Nortel Networks Corp. said on Wednesday it has agreed in principle to pay $2.47 billion to settle two class-action lawsuits stemming from an accounting scandal that has rocked the telecommunications equipment supplier.
Nortel said it wanted a settlement so that it could focus on rebuilding its business. It was hit with the lawsuits from shareholders who said they lost money because Nortel revised its financial outlook in 2001 and needed to restate financial results from 2001 through 2003 to correct bookeeping errors.
Under the proposed deal, Nortel will pay $575 million in cash from its reserves and issue 628.7 million of its common shares, or 14.5 percent of its current equity. It sees a total charge of $2.47 billion, or 57 cents a share.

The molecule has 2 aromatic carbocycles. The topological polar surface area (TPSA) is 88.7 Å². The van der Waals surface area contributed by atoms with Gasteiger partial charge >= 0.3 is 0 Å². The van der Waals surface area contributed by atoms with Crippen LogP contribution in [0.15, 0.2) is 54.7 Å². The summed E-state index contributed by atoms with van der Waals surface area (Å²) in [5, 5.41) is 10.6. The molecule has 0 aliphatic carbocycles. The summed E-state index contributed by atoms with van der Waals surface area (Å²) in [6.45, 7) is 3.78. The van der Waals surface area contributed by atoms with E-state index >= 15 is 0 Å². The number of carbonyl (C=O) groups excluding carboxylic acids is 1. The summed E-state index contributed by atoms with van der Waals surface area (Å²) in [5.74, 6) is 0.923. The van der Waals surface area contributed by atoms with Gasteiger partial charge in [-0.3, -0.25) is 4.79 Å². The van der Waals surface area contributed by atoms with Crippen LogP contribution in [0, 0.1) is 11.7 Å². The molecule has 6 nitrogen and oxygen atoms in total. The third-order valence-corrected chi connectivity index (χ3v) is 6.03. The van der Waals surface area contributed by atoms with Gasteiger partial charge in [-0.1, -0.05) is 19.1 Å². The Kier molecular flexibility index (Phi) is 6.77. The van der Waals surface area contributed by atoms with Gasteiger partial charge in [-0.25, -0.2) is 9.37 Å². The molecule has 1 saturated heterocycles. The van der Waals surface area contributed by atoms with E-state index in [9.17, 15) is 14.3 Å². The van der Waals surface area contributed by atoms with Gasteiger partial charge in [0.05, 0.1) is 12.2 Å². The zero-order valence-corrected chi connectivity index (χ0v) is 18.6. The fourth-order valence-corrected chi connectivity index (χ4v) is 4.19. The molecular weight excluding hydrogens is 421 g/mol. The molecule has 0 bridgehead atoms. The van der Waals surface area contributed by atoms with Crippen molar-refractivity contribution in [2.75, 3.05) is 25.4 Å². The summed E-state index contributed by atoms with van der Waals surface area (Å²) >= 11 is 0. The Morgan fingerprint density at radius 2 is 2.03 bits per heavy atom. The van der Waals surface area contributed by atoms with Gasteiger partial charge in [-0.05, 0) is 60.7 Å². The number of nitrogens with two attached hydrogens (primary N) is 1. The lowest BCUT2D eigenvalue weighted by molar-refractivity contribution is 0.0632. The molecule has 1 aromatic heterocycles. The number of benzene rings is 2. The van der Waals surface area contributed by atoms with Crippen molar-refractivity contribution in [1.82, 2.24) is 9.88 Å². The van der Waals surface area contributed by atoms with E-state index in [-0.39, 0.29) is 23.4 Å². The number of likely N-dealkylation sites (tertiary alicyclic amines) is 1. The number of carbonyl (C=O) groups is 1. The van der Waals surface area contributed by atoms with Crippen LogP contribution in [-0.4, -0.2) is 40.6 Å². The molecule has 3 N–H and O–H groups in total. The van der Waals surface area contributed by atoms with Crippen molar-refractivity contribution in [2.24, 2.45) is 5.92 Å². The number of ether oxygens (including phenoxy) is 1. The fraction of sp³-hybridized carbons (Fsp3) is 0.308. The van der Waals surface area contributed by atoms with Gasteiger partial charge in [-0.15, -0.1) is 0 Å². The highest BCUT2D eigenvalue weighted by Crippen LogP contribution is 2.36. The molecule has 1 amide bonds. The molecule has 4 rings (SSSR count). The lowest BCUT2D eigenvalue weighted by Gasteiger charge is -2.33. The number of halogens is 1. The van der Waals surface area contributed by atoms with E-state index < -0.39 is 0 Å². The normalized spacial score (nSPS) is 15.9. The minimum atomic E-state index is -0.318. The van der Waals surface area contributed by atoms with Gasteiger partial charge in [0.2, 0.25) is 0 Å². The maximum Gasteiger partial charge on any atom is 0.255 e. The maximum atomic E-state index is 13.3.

“It’s a lot of dollars,” said RBC Capital Markets analyst Mark Sue. “The settlement was much larger than we had anticipated. We had modeled a settlement of around $600 million to $800 million and coming out mostly from distribution of shares and no cash.”
Nortel shares were off 10 cents or 3.3 percent at $2.91 on New York, and down 12 Canadian cents at C$3.42 on the Toronto Stock Exchange. Once a stock market favorite, Nortel shares have plunged more than 90 percent in the last five years.
The settlement will also include one-half of any money Nortel recovers in its lawsuits against senior officers fired in connection with the accounting debacle.
Nortel fired its top three executives, including CEO Frank Dunn, in 2004 and in a later, related lawsuit said it was seeking damages of C$250 million ($217.4 million).